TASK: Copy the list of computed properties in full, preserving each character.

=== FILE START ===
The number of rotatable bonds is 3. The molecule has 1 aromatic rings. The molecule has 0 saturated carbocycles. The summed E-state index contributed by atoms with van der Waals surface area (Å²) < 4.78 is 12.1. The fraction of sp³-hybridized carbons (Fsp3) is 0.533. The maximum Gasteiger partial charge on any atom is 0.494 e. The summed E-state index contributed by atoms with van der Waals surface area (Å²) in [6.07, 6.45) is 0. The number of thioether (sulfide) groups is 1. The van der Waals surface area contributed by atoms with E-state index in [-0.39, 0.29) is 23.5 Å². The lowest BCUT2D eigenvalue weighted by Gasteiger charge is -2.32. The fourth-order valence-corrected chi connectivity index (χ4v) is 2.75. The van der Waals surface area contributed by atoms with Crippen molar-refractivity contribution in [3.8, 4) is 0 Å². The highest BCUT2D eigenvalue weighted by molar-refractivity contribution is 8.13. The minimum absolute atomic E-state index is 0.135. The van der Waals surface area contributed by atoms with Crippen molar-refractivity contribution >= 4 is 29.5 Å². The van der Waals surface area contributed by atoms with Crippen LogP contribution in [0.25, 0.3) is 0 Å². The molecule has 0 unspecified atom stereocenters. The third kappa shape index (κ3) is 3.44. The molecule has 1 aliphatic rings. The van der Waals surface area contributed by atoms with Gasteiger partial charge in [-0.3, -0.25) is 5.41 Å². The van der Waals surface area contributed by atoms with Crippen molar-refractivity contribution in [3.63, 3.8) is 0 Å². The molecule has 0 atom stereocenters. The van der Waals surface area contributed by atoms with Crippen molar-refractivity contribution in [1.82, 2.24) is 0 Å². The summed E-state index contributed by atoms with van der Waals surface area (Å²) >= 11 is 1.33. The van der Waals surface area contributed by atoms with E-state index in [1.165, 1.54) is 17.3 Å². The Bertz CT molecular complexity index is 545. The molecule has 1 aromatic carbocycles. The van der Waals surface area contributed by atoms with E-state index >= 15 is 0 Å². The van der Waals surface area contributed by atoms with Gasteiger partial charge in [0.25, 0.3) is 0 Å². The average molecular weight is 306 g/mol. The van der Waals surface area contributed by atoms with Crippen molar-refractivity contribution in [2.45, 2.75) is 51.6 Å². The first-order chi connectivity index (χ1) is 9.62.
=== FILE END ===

The number of rotatable bonds is 3. The molecule has 1 aromatic rings. The molecule has 0 saturated carbocycles. The summed E-state index contributed by atoms with van der Waals surface area (Å²) < 4.78 is 12.1. The fraction of sp³-hybridized carbons (Fsp3) is 0.533. The maximum Gasteiger partial charge on any atom is 0.494 e. The summed E-state index contributed by atoms with van der Waals surface area (Å²) in [6.07, 6.45) is 0. The number of thioether (sulfide) groups is 1. The van der Waals surface area contributed by atoms with E-state index in [-0.39, 0.29) is 23.5 Å². The lowest BCUT2D eigenvalue weighted by Gasteiger charge is -2.32. The fourth-order valence-corrected chi connectivity index (χ4v) is 2.75. The van der Waals surface area contributed by atoms with Crippen molar-refractivity contribution in [3.8, 4) is 0 Å². The highest BCUT2D eigenvalue weighted by molar-refractivity contribution is 8.13. The minimum absolute atomic E-state index is 0.135. The van der Waals surface area contributed by atoms with Crippen molar-refractivity contribution >= 4 is 29.5 Å². The van der Waals surface area contributed by atoms with Crippen LogP contribution in [0.25, 0.3) is 0 Å². The molecule has 0 unspecified atom stereocenters. The third kappa shape index (κ3) is 3.44. The molecule has 1 aliphatic rings. The van der Waals surface area contributed by atoms with Gasteiger partial charge in [-0.3, -0.25) is 5.41 Å². The van der Waals surface area contributed by atoms with Crippen molar-refractivity contribution in [3.63, 3.8) is 0 Å². The molecule has 0 atom stereocenters. The van der Waals surface area contributed by atoms with Crippen molar-refractivity contribution in [1.82, 2.24) is 0 Å². The summed E-state index contributed by atoms with van der Waals surface area (Å²) >= 11 is 1.33. The van der Waals surface area contributed by atoms with E-state index in [1.165, 1.54) is 17.3 Å². The Bertz CT molecular complexity index is 545. The molecule has 1 aromatic carbocycles. The van der Waals surface area contributed by atoms with E-state index >= 15 is 0 Å². The van der Waals surface area contributed by atoms with Gasteiger partial charge in [0.25, 0.3) is 0 Å². The average molecular weight is 306 g/mol. The van der Waals surface area contributed by atoms with Crippen molar-refractivity contribution in [2.45, 2.75) is 51.6 Å². The first-order chi connectivity index (χ1) is 9.62.